Minicomputers offer advantages big and small over regular notebook PCs. The smaller machines take up less desk space and tend to be more durable, and they also offer the promise of mobile learning and differentiated lessons.

Shrinking the Footprint

Independent battery tests on various minicomputers show that by using some basic battery-saving settings, most minis can run about five hours per charge, according to the website JKontherun.com.

With traditional notebook carts, teachers often incorporate the technology for just an hour or so at a time because a notebook takes up a student’s entire desk space, says Kurt Madden, chief technology officer of California’s 74,000- student Fresno Unified School District. Minis, because of their small size, can be used all day.

“It allows a teacher who has been teaching for years with paper and textbooks to incorporate that with the computer right there on the desktop,” says Madden. “They don’t have to say, ‘Put away your computer and take out your textbooks.’ That’s a big deal.”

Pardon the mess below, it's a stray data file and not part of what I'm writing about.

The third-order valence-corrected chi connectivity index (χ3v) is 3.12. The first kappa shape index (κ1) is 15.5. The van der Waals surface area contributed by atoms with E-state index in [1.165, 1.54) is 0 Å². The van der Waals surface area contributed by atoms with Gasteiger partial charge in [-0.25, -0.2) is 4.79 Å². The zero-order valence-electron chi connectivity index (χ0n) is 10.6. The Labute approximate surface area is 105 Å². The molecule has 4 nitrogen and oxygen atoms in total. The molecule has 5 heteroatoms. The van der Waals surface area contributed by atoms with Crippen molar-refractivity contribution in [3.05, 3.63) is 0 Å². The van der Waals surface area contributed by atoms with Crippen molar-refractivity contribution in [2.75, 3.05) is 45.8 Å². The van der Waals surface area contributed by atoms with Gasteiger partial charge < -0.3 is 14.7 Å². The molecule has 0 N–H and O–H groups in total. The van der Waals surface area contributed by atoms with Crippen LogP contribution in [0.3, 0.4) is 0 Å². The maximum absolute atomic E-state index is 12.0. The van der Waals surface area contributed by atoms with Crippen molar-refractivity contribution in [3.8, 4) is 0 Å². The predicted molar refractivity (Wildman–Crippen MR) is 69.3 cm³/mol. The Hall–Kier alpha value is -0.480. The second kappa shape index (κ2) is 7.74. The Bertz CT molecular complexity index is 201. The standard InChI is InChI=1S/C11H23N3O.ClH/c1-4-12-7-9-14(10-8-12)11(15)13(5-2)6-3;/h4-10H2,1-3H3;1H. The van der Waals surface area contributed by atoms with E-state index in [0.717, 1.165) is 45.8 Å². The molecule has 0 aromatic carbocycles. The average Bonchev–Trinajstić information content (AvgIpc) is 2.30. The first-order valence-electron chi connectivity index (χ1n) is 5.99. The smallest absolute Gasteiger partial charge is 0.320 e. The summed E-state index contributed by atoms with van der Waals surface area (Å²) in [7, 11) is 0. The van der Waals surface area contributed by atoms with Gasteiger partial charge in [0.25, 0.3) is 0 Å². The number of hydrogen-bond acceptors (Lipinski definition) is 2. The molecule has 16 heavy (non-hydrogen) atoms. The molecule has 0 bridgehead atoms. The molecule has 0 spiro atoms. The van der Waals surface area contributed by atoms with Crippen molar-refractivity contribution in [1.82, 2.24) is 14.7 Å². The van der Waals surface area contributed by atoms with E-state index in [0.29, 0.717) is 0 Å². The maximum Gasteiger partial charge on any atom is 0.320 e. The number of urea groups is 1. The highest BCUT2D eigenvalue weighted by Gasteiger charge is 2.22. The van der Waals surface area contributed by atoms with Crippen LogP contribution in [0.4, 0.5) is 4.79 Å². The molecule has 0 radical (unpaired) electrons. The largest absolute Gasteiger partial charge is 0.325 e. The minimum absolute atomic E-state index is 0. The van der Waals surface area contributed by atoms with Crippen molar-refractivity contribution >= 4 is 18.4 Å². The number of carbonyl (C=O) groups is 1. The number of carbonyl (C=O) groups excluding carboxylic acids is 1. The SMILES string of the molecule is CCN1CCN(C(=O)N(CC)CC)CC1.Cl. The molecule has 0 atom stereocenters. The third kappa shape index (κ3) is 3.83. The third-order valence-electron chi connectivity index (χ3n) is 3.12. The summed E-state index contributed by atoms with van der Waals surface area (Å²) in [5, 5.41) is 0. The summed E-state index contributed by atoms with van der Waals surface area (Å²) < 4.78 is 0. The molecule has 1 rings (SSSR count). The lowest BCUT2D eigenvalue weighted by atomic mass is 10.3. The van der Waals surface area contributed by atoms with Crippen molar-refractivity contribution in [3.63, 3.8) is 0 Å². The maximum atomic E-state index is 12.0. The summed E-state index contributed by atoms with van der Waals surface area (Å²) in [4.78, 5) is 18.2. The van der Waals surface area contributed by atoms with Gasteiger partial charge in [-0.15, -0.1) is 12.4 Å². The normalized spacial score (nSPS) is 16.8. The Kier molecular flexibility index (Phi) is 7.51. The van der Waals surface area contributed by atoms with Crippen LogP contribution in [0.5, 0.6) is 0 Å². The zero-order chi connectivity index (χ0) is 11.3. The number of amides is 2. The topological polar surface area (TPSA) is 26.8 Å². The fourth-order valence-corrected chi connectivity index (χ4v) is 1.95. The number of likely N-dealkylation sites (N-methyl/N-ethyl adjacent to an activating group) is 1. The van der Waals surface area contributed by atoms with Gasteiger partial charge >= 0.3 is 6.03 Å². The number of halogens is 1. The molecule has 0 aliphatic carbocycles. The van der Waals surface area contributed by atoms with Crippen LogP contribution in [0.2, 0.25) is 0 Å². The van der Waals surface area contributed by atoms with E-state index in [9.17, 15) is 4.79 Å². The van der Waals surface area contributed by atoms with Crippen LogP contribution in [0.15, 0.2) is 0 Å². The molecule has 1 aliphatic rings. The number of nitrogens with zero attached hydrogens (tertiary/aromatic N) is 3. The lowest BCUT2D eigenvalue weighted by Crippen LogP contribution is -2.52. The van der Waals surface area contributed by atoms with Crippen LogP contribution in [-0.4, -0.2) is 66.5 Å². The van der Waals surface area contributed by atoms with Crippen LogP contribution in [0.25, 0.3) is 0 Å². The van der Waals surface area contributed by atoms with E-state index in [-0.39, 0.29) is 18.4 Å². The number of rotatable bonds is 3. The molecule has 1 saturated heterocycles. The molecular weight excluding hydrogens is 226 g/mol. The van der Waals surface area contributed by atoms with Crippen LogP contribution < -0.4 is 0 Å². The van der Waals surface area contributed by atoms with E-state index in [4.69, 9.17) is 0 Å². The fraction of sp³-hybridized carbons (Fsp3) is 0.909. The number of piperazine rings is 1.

Madden’s district tested about 1,000 minis while working with Hewlett-Packard to develop a new product that would suit the district’s needs. Madden wanted a device equipped with Wi-Fi and Bluetooth, as well as a battery that could make it through most of the school day without needing to be recharged. The result was the HP 2133 Mini-Note PC, weighing in at a little more than 2.5 pounds and priced around $500. The district rolled out 8,000 this fall, with plans to add 2,000 more by the end of the school year.